We explain what a cooperative is, how it is classified and the objectives it pursues. Also, what are its characteristics and structure?
A cooperative is a type of association made up of people united voluntarily. They are economic companies that have a social interest and a democratic structure. The people who make up the cooperative are its partners and owners.
The form of management must respond to the agreement previously made by the partners. The minimum number of individuals that can form a cooperative is 5 members, although this will depend on each type of cooperative in particular. The purposes for forming a cooperative vary, they may have to do with economic, social, cultural, religious, educational, etc. aspirations.
It is the most widespread form of social economy. In fact, the International Cooperative Alliance exists worldwide, which has been in operation since 1895 and serves as a regulatory parameter for this type of association.
The first forms of cooperatives emerged with the arrival of the Industrial Revolution (18th century).
Already in the 20th century, consumer cooperatives appeared, with the aim of avoiding the surpluses in the prices that they imparted from some merchants.
Within cooperative structures, there are different classifications. Some of them are cooperatives of labor, social, savings, services, consumers and users, transport, tourism, education, school of commerce, etc.
Not necessarily the objectives of every cooperative should be to achieve higher economic profitability for its members. There are also often social or solidarity objectives. Depending on the objective of the society, the type of cooperative that best suits the goals to be achieved will be chosen.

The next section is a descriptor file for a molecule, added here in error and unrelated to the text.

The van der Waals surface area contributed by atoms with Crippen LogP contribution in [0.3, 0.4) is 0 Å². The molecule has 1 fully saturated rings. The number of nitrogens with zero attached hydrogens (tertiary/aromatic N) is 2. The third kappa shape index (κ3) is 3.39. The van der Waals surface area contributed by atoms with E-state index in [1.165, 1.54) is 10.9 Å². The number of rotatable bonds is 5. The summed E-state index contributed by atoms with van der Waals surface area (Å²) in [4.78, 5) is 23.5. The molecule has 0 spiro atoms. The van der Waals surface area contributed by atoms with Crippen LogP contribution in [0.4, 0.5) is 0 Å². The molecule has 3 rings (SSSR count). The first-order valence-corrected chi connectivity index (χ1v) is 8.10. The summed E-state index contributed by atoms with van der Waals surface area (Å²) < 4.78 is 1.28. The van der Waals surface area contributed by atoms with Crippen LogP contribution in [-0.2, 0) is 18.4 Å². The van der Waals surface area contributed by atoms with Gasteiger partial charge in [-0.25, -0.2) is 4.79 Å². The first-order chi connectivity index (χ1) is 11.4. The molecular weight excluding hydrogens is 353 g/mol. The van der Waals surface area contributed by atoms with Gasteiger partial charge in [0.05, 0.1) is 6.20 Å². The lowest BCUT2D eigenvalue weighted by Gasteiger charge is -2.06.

Compared to the structure presented by a classic company, cooperatives do not have a pyramidal structure but rather each member has an opinion and is at the same hierarchical level as the rest (general assembly of members or meeting of members).
The rules that regulate each particular cooperative will depend on the purposes (profit-making or not) of each cooperative society. For this, they are governed by a statute, the internal regulations of the cooperative.
In cooperatives, there is no limit on the number of members, but there is a minimum of five 5 people to form them.
Each member who wishes to join applies freely but must know that there will be both responsibilities to fulfill and benefits that can be enjoyed. Cooperatives do not discriminate against the incorporation of their members: they accept everyone without distinction of race, religion, social class, political party, or sexual orientation.
Each member is committed to responsibilities and enjoys certain benefits, depending on the purpose of the cooperative.
It is said that this type of society is democratic because each partner has only one vote. In addition, the type of monetary/economic participation that members must make is limited (unlike other types of companies).
Cooperatives have a social responsibility that fully links them to the achievement of goals. In addition to their written commitment, they have a social commitment to society and its members.
Cooperatives are characterized by the moral obligation to their own members, which is why they are in charge of promoting their education and teaching on topics of interest for the fulfillment of society's objectives.
In addition, they also have a commitment to society and that is why they must make their goals and values known to the community.
Honesty and honesty are valued in each of the members, to the detriment of falsehood or the concealment of information of interest for the fulfillment of the objectives of the company.
Likewise, each member is independent and must possess characteristics of motivation and effort, both personal and group.
Unlike other societies, surplus profits are distributed equally among the members of the cooperative. In this way, the distribution of profits turns out to be objective in this type of company.
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